In the wake of the end of the Cold War, China has experienced a rise in its relative power that is remarkable by virtue of being the most sustained among the major powers except the US. China’s GDP has grown at an average annual rate of nearly 10% over the past two decades. Its GDP accounted for only 2.4% of the top seven major powers’ GDP in 1989, while in 2007 the figure has reached 9.87%, overtaking Russia, France, the UK and Germany. In 2010, China achieved 10.3% GDP growth and exceeded Japan in terms of the absolute size of its GDP in June 2010.
China’s booming economy has made an important contribution to world economic development. According to the Chinese President, Hu Jintao, in the past decade China imported US$687 billion of goods on average each year, creating over 14 million jobs in related countries and regions. Based on estimates by Goldman Sachs, the decade from 2000 to 2009 saw China contribute more than 20% of the world’s GDP growth, slightly above the US and three times that of the Euro Zone. The contribution of Chinese economic growth soared to over 50% in 2009 when the international financial crisis was at its worst.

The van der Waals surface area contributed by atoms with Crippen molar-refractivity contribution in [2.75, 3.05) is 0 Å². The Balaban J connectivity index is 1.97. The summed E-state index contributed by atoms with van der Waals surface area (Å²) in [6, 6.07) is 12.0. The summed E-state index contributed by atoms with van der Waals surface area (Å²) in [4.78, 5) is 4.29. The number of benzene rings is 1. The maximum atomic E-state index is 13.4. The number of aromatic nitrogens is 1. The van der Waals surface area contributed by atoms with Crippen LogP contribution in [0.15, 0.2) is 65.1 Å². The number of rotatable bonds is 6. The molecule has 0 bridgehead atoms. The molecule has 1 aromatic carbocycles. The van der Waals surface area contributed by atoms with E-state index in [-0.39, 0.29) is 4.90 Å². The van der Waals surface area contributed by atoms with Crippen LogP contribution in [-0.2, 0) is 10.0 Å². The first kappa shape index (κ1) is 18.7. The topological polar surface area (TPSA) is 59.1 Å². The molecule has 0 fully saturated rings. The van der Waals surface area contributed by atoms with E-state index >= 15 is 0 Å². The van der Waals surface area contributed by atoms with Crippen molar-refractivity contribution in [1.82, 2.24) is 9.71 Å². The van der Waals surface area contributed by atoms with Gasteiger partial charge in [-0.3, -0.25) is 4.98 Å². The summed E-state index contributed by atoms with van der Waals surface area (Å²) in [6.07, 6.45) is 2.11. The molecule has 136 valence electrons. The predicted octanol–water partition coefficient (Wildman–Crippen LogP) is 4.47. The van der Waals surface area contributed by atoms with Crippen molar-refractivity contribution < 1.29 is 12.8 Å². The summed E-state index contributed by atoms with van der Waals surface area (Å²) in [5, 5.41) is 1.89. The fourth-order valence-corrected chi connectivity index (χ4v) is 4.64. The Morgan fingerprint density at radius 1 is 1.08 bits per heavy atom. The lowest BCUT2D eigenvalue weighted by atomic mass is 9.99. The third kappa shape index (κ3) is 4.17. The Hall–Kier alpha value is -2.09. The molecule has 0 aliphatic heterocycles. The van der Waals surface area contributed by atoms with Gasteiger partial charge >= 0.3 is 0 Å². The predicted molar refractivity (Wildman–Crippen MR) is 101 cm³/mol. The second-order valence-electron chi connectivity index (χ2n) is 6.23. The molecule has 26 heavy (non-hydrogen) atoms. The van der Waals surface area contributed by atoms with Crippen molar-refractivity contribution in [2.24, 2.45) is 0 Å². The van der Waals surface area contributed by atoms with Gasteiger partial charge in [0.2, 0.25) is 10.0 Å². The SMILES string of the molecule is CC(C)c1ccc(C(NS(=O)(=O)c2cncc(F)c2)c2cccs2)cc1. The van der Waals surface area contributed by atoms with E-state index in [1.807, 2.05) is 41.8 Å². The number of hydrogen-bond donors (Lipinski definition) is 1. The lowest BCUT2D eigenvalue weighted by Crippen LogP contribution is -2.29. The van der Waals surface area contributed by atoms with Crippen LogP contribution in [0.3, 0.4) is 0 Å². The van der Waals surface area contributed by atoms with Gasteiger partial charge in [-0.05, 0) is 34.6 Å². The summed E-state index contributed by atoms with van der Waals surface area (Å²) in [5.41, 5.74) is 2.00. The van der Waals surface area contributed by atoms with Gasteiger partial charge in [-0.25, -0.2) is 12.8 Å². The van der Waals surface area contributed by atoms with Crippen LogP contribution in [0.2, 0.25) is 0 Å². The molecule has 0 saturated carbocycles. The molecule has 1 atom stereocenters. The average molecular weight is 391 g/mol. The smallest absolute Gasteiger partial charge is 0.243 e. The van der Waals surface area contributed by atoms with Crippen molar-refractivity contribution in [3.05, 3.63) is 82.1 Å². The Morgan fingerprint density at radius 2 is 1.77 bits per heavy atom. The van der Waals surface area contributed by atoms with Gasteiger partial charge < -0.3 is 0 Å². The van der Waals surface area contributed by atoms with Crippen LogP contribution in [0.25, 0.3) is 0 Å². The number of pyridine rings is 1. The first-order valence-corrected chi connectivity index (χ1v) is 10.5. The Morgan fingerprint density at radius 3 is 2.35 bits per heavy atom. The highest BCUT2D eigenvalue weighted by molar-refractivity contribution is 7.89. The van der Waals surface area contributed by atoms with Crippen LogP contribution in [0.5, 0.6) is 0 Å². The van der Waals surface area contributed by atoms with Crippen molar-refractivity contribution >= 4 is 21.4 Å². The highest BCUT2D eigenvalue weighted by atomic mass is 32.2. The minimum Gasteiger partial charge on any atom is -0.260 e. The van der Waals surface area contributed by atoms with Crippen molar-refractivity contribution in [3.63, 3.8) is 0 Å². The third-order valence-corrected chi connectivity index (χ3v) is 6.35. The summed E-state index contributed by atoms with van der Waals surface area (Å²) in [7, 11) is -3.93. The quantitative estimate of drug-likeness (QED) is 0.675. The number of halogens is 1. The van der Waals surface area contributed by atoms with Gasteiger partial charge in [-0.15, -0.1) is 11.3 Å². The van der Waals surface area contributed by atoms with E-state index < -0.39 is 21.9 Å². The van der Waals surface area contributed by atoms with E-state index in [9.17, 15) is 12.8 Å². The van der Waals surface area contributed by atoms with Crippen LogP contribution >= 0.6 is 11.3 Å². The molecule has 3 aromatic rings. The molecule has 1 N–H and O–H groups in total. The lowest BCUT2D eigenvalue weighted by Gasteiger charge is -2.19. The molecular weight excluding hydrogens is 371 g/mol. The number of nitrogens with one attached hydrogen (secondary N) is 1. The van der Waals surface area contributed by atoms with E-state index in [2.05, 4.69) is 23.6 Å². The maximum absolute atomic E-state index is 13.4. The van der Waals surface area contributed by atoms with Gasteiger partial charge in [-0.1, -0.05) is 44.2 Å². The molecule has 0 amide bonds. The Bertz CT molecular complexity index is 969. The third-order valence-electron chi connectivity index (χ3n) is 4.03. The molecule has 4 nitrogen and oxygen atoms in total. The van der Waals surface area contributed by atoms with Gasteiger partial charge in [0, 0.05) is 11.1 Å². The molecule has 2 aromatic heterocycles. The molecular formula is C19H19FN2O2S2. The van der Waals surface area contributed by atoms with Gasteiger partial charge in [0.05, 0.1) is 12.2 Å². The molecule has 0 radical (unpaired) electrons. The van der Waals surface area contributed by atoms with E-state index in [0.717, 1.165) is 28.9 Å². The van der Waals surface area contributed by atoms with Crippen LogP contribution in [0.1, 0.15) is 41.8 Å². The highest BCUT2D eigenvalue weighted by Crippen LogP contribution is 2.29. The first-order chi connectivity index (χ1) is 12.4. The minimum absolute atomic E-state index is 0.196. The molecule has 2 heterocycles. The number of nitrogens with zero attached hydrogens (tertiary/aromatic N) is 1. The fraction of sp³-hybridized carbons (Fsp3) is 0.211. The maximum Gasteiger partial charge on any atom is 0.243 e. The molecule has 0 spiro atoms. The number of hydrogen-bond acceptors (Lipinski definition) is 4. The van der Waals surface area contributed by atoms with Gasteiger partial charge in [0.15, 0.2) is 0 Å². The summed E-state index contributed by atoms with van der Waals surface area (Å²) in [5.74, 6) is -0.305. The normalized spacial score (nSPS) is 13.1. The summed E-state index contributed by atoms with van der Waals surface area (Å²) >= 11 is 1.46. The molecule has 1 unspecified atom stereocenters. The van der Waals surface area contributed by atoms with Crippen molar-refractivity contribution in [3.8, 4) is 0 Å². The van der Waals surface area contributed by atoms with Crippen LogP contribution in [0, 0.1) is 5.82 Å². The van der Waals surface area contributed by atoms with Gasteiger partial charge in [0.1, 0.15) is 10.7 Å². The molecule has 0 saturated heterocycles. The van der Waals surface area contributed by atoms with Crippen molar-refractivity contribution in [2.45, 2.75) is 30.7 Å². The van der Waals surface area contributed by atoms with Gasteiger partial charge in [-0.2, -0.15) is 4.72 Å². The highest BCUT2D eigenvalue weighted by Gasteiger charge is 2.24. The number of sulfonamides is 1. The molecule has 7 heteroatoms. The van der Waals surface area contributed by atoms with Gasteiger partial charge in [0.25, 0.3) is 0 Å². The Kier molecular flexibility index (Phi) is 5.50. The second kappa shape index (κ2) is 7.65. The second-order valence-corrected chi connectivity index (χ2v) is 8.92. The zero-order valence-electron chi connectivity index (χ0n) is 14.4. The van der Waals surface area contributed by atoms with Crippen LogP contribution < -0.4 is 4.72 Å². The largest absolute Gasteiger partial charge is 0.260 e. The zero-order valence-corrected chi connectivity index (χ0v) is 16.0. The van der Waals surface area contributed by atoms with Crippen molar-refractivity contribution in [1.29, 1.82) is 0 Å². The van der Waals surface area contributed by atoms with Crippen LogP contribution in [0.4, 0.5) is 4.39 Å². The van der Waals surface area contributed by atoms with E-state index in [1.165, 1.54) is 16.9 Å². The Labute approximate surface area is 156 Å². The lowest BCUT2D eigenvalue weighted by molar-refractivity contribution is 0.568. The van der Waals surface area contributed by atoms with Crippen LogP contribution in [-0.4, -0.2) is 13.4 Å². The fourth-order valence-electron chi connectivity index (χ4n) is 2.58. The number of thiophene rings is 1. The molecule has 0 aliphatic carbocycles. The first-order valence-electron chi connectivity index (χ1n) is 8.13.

China’s excellent performance in the financial crisis that started in September 2008 has already enhanced its significance in the global economy and in international economic governance. On 10 November 2008 the stocks in most Asia-Pacific countries recorded a general rise after a series of prompt measures taken by the Chinese government to boost domestic demand and enhance economic performance. On the basis of its gross domestic product, openness, economic viability and international reserves, the International Monetary Fund raised China’s membership quota to as much as 6% from 3.9% in September 2010. More importantly, Zhu Min, the former Deputy Governor of China’s central bank was appointed Deputy Managing Director of the IMF in July 2011.